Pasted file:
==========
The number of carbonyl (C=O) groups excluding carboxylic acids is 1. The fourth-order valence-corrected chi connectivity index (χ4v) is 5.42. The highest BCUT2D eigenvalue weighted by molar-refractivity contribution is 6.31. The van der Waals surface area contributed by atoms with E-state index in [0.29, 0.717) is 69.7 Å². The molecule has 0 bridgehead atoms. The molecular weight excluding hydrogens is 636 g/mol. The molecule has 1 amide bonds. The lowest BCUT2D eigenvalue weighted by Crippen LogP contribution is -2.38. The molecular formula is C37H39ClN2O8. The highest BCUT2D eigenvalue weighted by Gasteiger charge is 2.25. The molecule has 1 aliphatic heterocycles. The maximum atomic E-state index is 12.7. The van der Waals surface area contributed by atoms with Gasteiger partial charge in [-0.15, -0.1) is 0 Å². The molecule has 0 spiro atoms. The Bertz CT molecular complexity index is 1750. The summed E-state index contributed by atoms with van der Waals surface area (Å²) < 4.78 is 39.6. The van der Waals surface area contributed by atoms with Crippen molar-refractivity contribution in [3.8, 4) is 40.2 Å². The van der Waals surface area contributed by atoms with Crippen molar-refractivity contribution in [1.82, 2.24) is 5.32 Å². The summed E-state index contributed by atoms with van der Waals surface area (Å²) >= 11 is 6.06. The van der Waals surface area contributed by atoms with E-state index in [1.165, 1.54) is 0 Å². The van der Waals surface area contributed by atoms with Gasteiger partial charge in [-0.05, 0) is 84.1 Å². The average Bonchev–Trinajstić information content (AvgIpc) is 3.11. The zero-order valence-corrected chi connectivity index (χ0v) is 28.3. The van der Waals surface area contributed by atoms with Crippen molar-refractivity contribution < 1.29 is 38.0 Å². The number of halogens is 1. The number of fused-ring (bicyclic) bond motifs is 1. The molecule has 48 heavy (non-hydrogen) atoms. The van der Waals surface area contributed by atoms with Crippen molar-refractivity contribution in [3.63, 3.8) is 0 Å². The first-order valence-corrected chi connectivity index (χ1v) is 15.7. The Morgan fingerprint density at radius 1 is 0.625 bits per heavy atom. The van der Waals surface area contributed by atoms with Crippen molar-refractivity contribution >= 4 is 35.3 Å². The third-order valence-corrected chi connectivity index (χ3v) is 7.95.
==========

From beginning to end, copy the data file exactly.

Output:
The number of carbonyl (C=O) groups excluding carboxylic acids is 1. The fourth-order valence-corrected chi connectivity index (χ4v) is 5.42. The highest BCUT2D eigenvalue weighted by molar-refractivity contribution is 6.31. The van der Waals surface area contributed by atoms with E-state index in [0.29, 0.717) is 69.7 Å². The molecule has 0 bridgehead atoms. The molecular weight excluding hydrogens is 636 g/mol. The molecule has 1 amide bonds. The lowest BCUT2D eigenvalue weighted by Crippen LogP contribution is -2.38. The molecular formula is C37H39ClN2O8. The highest BCUT2D eigenvalue weighted by Gasteiger charge is 2.25. The molecule has 1 aliphatic heterocycles. The maximum atomic E-state index is 12.7. The van der Waals surface area contributed by atoms with Gasteiger partial charge in [-0.15, -0.1) is 0 Å². The molecule has 0 spiro atoms. The Bertz CT molecular complexity index is 1750. The summed E-state index contributed by atoms with van der Waals surface area (Å²) < 4.78 is 39.6. The van der Waals surface area contributed by atoms with Crippen molar-refractivity contribution in [3.8, 4) is 40.2 Å². The van der Waals surface area contributed by atoms with Crippen molar-refractivity contribution in [1.82, 2.24) is 5.32 Å². The summed E-state index contributed by atoms with van der Waals surface area (Å²) >= 11 is 6.06. The van der Waals surface area contributed by atoms with E-state index in [1.165, 1.54) is 0 Å². The van der Waals surface area contributed by atoms with Gasteiger partial charge in [-0.05, 0) is 84.1 Å². The average Bonchev–Trinajstić information content (AvgIpc) is 3.11. The zero-order valence-corrected chi connectivity index (χ0v) is 28.3. The van der Waals surface area contributed by atoms with Crippen molar-refractivity contribution < 1.29 is 38.0 Å². The number of halogens is 1. The number of fused-ring (bicyclic) bond motifs is 1. The molecule has 48 heavy (non-hydrogen) atoms. The van der Waals surface area contributed by atoms with Crippen molar-refractivity contribution in [3.63, 3.8) is 0 Å². The first-order valence-corrected chi connectivity index (χ1v) is 15.7. The Morgan fingerprint density at radius 1 is 0.625 bits per heavy atom. The van der Waals surface area contributed by atoms with Crippen molar-refractivity contribution >= 4 is 35.3 Å². The third-order valence-corrected chi connectivity index (χ3v) is 7.95.